The Modern Kitchen - Objects that changed the way we cook, eat and live
The kitchen is the heart of the home - it's where we spend leisure time as a family, where we feed ourselves and where we entertain our friends. The average western family spends more money on the kitchen than they do on a car or a holiday.Ã¢ Â We fill our kitchens with objects and tools that reflect our needs, tastes and desires. There is nowhere else in daily domestic life where design impinges quite as much as in the kitchen. Every item in the kitchen has its own story. Through 100 familiar objects, The Modern Kitchen maps the progress and development of this functional yet also wildly aspirational space. Why do the Le Creuset casserole dish and the wooden salad bowl exert such a cultural hold over us? How did the AGA become the symbol of gentrification? Has the accumulation of electrical appliances led us to cook and eat differently? As well as studying the individual objects that have had such a huge impact on the way we live now, The Modern Kitchen examines kitchen design, economics and gender politics. Embodying notions about class, gender, wealth and health, the home kitchen remains a neat insight into our beliefs, tastes, aesthetics and aspirations - the portrait of our domestic lives.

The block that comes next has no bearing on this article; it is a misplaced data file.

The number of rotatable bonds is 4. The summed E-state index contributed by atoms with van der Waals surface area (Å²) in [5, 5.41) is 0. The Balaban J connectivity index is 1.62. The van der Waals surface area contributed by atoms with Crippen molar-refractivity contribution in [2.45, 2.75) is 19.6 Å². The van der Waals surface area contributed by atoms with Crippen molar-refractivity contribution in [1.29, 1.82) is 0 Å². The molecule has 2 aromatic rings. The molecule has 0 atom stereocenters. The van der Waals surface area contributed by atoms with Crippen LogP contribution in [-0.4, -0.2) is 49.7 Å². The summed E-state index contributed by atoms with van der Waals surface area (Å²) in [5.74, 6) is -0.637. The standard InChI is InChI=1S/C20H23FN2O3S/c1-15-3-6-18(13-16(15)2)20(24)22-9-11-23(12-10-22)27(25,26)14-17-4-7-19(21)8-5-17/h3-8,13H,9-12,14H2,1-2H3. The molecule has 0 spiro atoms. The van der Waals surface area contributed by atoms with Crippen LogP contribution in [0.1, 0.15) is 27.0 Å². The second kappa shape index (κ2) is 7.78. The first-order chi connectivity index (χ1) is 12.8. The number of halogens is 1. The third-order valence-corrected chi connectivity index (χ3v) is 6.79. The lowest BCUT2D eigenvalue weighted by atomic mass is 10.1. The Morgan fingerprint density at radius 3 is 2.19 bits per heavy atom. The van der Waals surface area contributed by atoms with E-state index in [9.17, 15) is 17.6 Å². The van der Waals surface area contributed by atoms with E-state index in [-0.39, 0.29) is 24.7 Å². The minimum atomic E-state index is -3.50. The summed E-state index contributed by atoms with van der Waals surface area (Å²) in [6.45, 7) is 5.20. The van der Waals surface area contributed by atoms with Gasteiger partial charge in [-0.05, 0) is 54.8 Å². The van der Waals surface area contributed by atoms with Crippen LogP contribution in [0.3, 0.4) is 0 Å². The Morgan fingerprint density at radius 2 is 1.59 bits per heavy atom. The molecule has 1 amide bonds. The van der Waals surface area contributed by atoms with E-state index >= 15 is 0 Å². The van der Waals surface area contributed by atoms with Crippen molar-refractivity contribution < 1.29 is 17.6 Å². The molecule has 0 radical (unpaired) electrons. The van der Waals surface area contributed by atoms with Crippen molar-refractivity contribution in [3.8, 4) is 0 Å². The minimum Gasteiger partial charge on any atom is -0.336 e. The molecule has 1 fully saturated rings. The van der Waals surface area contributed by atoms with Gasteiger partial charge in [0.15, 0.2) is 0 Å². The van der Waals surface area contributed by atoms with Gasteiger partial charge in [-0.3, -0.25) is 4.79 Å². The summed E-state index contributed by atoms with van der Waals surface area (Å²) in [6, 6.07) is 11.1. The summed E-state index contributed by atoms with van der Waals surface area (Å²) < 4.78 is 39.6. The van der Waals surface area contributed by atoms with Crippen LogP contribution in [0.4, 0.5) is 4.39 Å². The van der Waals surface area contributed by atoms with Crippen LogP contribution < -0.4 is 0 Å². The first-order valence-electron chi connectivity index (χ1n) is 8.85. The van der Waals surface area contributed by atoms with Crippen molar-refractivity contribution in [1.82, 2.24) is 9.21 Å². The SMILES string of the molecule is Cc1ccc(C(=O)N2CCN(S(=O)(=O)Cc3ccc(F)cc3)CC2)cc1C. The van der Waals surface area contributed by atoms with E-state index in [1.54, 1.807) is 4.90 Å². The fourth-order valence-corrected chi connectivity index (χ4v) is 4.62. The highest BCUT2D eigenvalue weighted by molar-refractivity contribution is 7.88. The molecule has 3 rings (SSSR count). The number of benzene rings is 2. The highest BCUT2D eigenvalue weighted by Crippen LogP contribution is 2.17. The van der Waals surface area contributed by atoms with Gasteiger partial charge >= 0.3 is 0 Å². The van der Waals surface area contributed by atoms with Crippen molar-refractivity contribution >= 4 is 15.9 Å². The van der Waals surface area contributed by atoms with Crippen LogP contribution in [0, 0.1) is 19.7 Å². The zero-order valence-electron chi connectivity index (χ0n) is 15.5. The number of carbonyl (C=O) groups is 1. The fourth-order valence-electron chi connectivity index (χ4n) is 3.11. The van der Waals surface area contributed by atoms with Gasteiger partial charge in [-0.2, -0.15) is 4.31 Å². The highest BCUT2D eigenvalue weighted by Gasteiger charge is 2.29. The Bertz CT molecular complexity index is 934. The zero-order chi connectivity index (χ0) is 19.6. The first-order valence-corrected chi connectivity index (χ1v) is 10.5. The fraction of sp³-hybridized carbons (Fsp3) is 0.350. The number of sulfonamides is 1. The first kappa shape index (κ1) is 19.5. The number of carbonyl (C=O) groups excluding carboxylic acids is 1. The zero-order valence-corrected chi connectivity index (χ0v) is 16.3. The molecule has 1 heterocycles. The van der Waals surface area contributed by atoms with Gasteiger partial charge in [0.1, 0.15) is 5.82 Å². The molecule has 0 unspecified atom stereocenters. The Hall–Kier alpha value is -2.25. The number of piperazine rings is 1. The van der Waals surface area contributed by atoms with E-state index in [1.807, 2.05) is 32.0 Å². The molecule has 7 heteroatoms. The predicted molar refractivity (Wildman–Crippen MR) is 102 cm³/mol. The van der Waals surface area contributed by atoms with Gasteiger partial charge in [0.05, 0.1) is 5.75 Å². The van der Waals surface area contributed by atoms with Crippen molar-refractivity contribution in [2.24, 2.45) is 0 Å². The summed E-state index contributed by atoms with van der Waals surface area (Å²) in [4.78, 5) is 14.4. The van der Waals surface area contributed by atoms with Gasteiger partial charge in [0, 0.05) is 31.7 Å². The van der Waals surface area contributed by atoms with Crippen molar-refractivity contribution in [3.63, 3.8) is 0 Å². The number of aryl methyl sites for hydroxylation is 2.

A major star of food writing, Tim Hayward is a writer, broadcaster and restaurateur. He writes a column and restaurant reviews for the Financial Times and his features have appeared in the FT, the Guardian and the Observer Food Monthly amongst others. He is a regular presenter on BBC Radio 4's The Food Programme and a panellist on The Kitchen Cabinet. He won the Guild of Food Writers award for Food Journalist of the Year in 2015 and was the Fortnum and Mason Food Writer of the Year for 2014. Tim is the author of Food DIY (2013), The DIY Cook (2015) and Knife (2016).